Online Resources for the Psalter Hymnal

It’s a thought that has probably crossed every church musician’s mind at one time or another: “If I could only hear this song instead of just looking at it in the hymnal, it would make sense.”  Listening to a good recording of a particular psalm or hymn, especially if it’s not a familiar one, can be of immense help to accompanists as they try to determine the mood, tempo, and phrasing of the piece.  Unfortunately, it’s often hard to find such resources for Psalter Hymnal music.  Reformed psalms and hymns occupy a very small sector of the Christian music available on the internet, often leaving us wondering how a piece should be played.

Thankfully, though, there are still sufficient resources to enable a careful musician to piece together a reasonable idea of how a song should sound.  Today I’d like to share some of the websites and collections I’ve discovered in my online wanderings.

  • The Online Psalter Hymnal (at is an under-construction project by the Malabuyos which includes the texts of the songs from the Psalter Hymnal, and some middling-quality piano recordings.
  • If you don’t mind the computerized sound of MIDI recordings from the Psalter Hymnal, you can download a ZIP file that contains the entire collection here, from the website of Christ Reformed Church in Washington, DC.
  • Another website called “Examine-Expound.Net” contains the sheet music from every page of the Psalter Hymnal, as well as some (frankly awful) recordings with digital organ and a man singing.  BE WARNED, however: this website contains some wacky end-times materials in the vein of Family Radio; and I am also not sure that the page scans from the Psalter Hymnal are actually legal (the book is still copyrighted, after all).  Also, for reasons I don’t understand, this particular online Psalter Hymnal doesn’t stop at number 493 but goes all the way up to 514.  So use this resource only at your own discretion.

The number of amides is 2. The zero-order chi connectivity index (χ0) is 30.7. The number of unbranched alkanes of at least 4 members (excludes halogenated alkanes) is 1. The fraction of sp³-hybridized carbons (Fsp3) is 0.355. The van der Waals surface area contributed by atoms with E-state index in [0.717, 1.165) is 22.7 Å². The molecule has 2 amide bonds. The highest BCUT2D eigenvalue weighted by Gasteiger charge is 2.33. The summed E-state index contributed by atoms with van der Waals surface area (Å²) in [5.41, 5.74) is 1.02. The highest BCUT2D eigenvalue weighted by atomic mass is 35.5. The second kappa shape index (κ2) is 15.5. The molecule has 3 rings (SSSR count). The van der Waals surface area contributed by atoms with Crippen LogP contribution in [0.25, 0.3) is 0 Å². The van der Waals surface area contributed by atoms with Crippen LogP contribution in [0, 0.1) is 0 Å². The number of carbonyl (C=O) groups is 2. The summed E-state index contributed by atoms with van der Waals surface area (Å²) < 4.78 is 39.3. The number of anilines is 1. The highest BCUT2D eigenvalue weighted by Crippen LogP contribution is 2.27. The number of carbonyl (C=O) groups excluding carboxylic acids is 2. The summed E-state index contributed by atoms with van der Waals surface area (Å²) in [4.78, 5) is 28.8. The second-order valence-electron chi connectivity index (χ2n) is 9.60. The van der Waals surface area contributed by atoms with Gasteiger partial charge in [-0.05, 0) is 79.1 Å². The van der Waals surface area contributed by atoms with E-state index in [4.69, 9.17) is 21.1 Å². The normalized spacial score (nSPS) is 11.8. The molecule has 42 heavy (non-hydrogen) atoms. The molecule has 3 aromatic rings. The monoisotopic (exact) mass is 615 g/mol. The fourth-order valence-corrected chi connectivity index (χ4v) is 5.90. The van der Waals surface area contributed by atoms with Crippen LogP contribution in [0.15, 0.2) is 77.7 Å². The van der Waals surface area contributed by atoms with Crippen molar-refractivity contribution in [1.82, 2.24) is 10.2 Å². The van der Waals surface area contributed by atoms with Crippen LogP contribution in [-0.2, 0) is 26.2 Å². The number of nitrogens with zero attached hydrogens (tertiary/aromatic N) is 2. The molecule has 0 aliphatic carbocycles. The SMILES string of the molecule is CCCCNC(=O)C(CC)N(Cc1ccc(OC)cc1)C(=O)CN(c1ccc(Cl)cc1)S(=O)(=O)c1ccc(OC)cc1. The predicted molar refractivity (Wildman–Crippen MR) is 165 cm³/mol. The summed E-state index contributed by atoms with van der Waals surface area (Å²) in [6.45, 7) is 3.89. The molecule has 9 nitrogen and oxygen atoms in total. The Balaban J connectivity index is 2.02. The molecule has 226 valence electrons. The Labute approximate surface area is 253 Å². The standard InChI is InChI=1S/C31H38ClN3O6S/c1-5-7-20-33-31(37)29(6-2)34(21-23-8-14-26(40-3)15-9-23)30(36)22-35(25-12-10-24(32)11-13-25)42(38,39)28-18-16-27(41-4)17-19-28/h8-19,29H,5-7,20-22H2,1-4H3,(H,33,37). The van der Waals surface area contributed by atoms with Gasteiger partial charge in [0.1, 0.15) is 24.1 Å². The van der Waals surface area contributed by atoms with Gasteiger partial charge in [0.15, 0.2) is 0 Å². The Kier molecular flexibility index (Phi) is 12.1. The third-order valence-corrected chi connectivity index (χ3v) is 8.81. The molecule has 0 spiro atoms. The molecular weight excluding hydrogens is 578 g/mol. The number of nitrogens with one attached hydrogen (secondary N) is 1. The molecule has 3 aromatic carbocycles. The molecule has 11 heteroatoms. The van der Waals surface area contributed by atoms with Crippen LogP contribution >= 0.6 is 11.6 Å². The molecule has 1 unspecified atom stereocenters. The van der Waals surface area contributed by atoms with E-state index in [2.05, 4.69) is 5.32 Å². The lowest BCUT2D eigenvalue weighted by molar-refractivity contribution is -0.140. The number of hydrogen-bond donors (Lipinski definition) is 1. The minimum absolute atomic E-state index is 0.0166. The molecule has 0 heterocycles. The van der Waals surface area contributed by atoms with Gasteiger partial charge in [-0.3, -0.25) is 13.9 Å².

•, a beta website administered by Crown and Covenant, contains good MIDI files of the tunes from the Book of Psalms for Singing and the Book of Psalms for Worship.  If your congregation uses either of these songbooks, you will probably find this website to be significantly helpful.  And for the rest of us, there is still a significant overlap between these tunes and those of the Psalter Hymnal.

Although these are all useful websites, I still kept missing one crucial element: Not one of these resources included recordings of congregational singing.  In order to obtain the full effect of a psalm setting or hymn, we church musicians must hear how a real congregation renders it—where they breathe, how they phrase, how fast they sing, and how well they sing it.  To my great joy, however, I soon stumbled upon two more resources that helped to bridge this gap.

  • The PRPsalmChoir channel on YouTube contains videos of the Protestant Reformed Psalm Choir singing arrangements of 1912 Psalter selections (many of which are included in the Psalter Hymnal).
  • Cornerstone URC in Hudsonville, MI, has produced real recordings of their congregational singing for quite a few songs in the Psalter Hymnal!  As you may have noticed from our articles in the “Thoughts” category, this is my preferred resource for Psalter Hymnal recordings.  With a congregation as large as theirs and a talented roster of pianists and organists, just about every song is a pleasure to the ears.

To this significant list of references I feel obligated to add the URCPsalmody channel of YouTube—our own small contribution to the cause.  Right now this channel contains mostly recordings of the singing from Synod 2012, but as time goes on I hope to post more instrumental and vocal renditions of Psalter Hymnal tunes.